The room on Vernal street in Los Angeles was the last room my father rented for us. In that old green three storied house with pigeons and gables and fire-escape, he went over the line and his decline wasn’t anymore a matter between father and son. For he assaulted a woman in that house, the woman he had liked the most and spent some nights with. It was a Saturday twilight and I had been readingon the bed up in our room and had thought the noise nothing unusual. Outbursts of voices came at any hour from the rooms below us, and along the hallways after two in the morning the homing tenants bungled and cursed. But someone leaped up the stairs and threw open the door and shouted at me to grab a blanket or a coat or something for crissakes and wrap your old man up. He had run out of the house with nothing on but the soap from the bath he’d been taking in the woman’s rooms.

Under a date palm in the yellow dirt and yellow grass of the steep front yard of another rooming house half a block away, he stood shouting threats at the woman he’d left lying on the floor; and roomers watched from porches and from windows, and across the street men and women from the bar stood under the red neon goblet, laughing. He was marble white in the twilight, and the sour bar smell of his breath mingled with the carbolic smell of the soap. When I tried to cover him, he struck me with his elbow, sharp in my ribs as a crowbar; but when the police came, he permitted me to throw the blanket around him, knowing, as he heard the slamming of the car doors, that they were going to bums rush him home for his clothes. As I crossed the blanket at his back he was Noah blasting his son Ham for laughing like a fool at his nakedness and for calling his brothers into the tent to see their father sleeping off the wine.

The ward was located in the old hospital, as it was called, a rambling place of red brick curtained by ivy, and a block west of the new many-storied structure of concrete. I brought his suitcase, as the young man social worker had told me in some huge loft of hundreds of desks and social workers in an agency building somewhere else in the city. It contained his suit of navy blue worsted; his one white shirt and striped tie; his gray work shirt and white work socks, and his dry, bumpy, carpenter’s work shoes. And over my arm I carried his raincoat and in my pocket his wallet, containing, under celluloid, a snapshot of my mother taken the year before she died a dark-haired girl in a short, flowered dress, and a snapshot of myself at the age of five, standing high in the bowl of a drinking fountain.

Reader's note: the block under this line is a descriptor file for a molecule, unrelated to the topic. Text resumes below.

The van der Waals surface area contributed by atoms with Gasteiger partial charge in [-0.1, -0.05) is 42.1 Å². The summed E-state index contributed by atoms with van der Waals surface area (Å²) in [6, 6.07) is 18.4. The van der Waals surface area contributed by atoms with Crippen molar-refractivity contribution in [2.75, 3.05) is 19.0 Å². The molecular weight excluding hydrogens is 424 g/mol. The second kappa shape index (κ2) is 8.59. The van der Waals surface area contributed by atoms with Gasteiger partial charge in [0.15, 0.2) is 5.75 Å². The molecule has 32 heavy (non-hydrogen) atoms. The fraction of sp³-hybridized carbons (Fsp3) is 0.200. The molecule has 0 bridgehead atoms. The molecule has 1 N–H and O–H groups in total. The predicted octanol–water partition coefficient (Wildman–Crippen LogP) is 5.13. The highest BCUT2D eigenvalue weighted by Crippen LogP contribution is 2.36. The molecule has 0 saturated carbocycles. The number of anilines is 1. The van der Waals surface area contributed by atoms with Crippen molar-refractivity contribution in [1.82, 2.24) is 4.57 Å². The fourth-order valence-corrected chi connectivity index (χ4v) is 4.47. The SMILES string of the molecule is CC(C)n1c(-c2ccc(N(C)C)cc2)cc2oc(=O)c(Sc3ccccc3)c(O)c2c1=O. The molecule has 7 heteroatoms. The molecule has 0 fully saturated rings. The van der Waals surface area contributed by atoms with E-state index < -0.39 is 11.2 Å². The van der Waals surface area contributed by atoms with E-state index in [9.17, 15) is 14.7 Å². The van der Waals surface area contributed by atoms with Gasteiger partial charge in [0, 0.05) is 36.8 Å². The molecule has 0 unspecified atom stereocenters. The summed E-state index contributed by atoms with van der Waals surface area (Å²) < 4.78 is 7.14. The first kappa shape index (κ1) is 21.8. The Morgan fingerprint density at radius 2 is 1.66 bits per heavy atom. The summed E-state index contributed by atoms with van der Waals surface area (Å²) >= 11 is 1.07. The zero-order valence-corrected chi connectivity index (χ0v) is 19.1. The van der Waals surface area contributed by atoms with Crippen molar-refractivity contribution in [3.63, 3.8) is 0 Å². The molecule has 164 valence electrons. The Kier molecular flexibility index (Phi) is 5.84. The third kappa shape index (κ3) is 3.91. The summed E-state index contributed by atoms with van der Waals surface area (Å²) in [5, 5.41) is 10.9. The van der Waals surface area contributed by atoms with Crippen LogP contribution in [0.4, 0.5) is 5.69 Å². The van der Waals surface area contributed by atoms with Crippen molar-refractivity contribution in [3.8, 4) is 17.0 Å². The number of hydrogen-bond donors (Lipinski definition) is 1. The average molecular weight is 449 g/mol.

The bald fellow in shirtsleeves in an office on the first floor told me, as he accepted the personal property across the counter, that my father had shown enough improvement in the past week to permit him among the more tractable patients on the second floor and that yesterday he had been moved up from the basement quarters. He told me, also, that my father had been examined by staff psychiatrists and the institution they’d chosen for him was Camarillo, in the coastal hills near Venture. I was leaning my elbow on the counter, smoking a cigarette in my father’s manner, which I had always thought was extremely worldly: removing the cigarette not with the tips or even the middle of the fingers, but down in the crotch of the two fingers so that the whole hand covered the mouth in the doing of it; and with this gesture demonstrated my reasonable nature. (If the father was unreasonable it did not follow that the son was, also; the son, said the leaning elbow, said the cigarette in hand, might profit in wisdom by the father’s breakdown in a six weeks ordeal in hotel and house keeping rooms.) Though it did not matter to this clerk whether I approved or disapproved of their taking my father off my hands. In this old brick building of ramps and ivy and barred windows, the personal element was extraneous; it was a place run by public taxation and the public was protecting itself. The thousands of the city who had never heard of him and never would hear of him were afraid of him, and his confinement and classification was a matter between him and them. When the police had escorted him, in his cotton trousers and with his unbuttoned shirt hanging out, down the house’s two flights of stairs, the tenants of the house and tenants of the neighboring houses had assisted in his descent, their contempt seeming to shove him down from person to person.

Climbing the rubber carpeted ramp to the second floor and crossing the hallway, I pressed the bell to the side of double doors.